The OSF Public Health Programme says that the conditions for minority groups such as Roma have deteriorated rapidly, with “many governments using the veil of the pandemic to take repressive action.”
The pandemic has hit hard people from black and minority ethnic (BAME) backgrounds who, research shows, are dying disproportionately from Coronavirus.
But the less publicised plight of Roma people in Europe is also something the EU and international community should urgently address, says Marek Szilvasi, of the Open Society Foundations’ Public Health Programme (PHP).
On Monday, Szilvasi told this website that governments are using the veil of COVID-19 to impose greater restrictions on their movements and rights.
“This is particularly important in view of the EU’s ambitions to ‘build back better’ in its response to the health pandemic.”
The Office highlights a speech by European Commission President Ursula von der Leyen, in her 2020 State of the Union address, where she noted the discrimination Roma people face on a daily basis.
Speaking to MEPs at the time, she said, “Where is the essence of humanity when every single day Roma people are excluded from society and others are held back simply because of the colour of their skin or their religious belief?”
“Many of Europe’s Roma lack basic human rights such as access to education, health and employment, and are often forced to live in in unsafe conditions, with scant recourse to state assistance” Marek Szilvasi, Open Society Foundations’ Public Health Programme
“I am proud to live in Europe, in this open society of values and diversity. But even here in this Union these stories are a daily reality for so many people. And this reminds us that progress on fighting racism and hate is fragile. It is hard won but very easily lost. So now is the moment to make change.”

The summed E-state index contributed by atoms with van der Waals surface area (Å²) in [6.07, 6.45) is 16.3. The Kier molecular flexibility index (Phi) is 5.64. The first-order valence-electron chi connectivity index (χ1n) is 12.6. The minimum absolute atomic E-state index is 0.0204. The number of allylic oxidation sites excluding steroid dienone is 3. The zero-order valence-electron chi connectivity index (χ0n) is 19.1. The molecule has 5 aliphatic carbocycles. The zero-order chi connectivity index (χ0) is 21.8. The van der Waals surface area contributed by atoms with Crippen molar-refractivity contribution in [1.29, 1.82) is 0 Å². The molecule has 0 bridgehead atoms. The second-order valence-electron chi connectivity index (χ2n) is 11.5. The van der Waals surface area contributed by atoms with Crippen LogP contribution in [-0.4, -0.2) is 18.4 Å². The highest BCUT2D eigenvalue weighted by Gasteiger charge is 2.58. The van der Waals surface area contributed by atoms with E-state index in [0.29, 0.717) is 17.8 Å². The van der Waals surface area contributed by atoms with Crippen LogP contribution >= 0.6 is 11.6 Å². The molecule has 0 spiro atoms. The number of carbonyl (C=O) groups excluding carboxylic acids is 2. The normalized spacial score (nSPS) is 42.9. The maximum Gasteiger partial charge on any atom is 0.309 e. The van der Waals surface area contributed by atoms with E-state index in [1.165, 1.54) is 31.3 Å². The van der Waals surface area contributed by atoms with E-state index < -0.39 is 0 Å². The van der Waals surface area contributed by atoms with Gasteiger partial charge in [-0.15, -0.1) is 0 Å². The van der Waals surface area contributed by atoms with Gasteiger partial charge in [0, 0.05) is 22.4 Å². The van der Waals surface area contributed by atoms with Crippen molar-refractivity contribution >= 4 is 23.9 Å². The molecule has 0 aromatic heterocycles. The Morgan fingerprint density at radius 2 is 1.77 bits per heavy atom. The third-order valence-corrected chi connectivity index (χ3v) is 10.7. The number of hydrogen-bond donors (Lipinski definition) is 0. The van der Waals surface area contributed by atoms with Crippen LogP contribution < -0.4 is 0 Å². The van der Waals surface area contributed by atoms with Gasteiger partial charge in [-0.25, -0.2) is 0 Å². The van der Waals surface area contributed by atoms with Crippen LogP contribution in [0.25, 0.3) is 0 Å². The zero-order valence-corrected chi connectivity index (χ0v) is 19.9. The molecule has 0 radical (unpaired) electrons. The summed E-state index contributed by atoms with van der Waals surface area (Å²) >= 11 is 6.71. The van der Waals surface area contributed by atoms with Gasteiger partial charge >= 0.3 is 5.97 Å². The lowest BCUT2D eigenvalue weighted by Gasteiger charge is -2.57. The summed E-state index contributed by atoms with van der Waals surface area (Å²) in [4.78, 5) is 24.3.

“To build a truly anti-racist Union - that goes from condemnation to action.”
Szilvasi says that Roma “have long been subject to racist attack and discrimination.”
He said, “Ostracised in many EU Member States and the subject of high-profile assaults by figures such as Matteo Salvini and Viktor Orbán, many of Europe’s Roma lack basic human rights such as access to education, health and employment, and are often forced to live in in unsafe conditions, with scant recourse to state assistance.”
Since the outbreak of COVID-19, it is claimed that the conditions for such groups “have deteriorated rapidly.”
According to the European Commission, 30 percent of Roma still live without water within their dwellings, and 36 percent without a toilet, shower, or bathroom.
The European Union Agency for Fundamental Rights (FRA) has pointed out that there are disparities in access to essential services like safe drinking water and sanitation and in exposure to environmental pollution along ethnic lines in Europe.
“While it is true that the response of national governments, in response to COVID-19, has exposed some brutal disparities in society across Europe, the situation for marginalised groups, such as Roma, is desperate” Marek Szilvasi, Open Society Foundations’ Public Health Programme
Even though access to water and sanitation are fundamental human rights, as recognised by the UN, Europe’s Roma are, it is also claimed, being left to live in unsafe environments, detrimental to their health and wellbeing.
Several examples are cited, including a major report by the Slovak Academy of Science that found that large numbers of Roma are being forced to reside around toxic landfills and flood-prone areas, and lack fair access to potable water and public waste management systems.
The report’s authors found that in one particular area the unsanitary conditions had created a “hot bed” for COVID-19.
The conditions in western European countries, such as Spain, are also bleak.
For example, in Seville, several Roma families in Plaza del Platanero were critically exposed, last month, following heavy snow. Already deprived of regular access to electricity, the disruption caused by this weather left vulnerable Roma fearing for their health.
Szilvasi said, “While it is true that the response of national governments, in response to COVID-19, has exposed some brutal disparities in society across Europe, the situation for marginalised groups, such as Roma, is desperate.”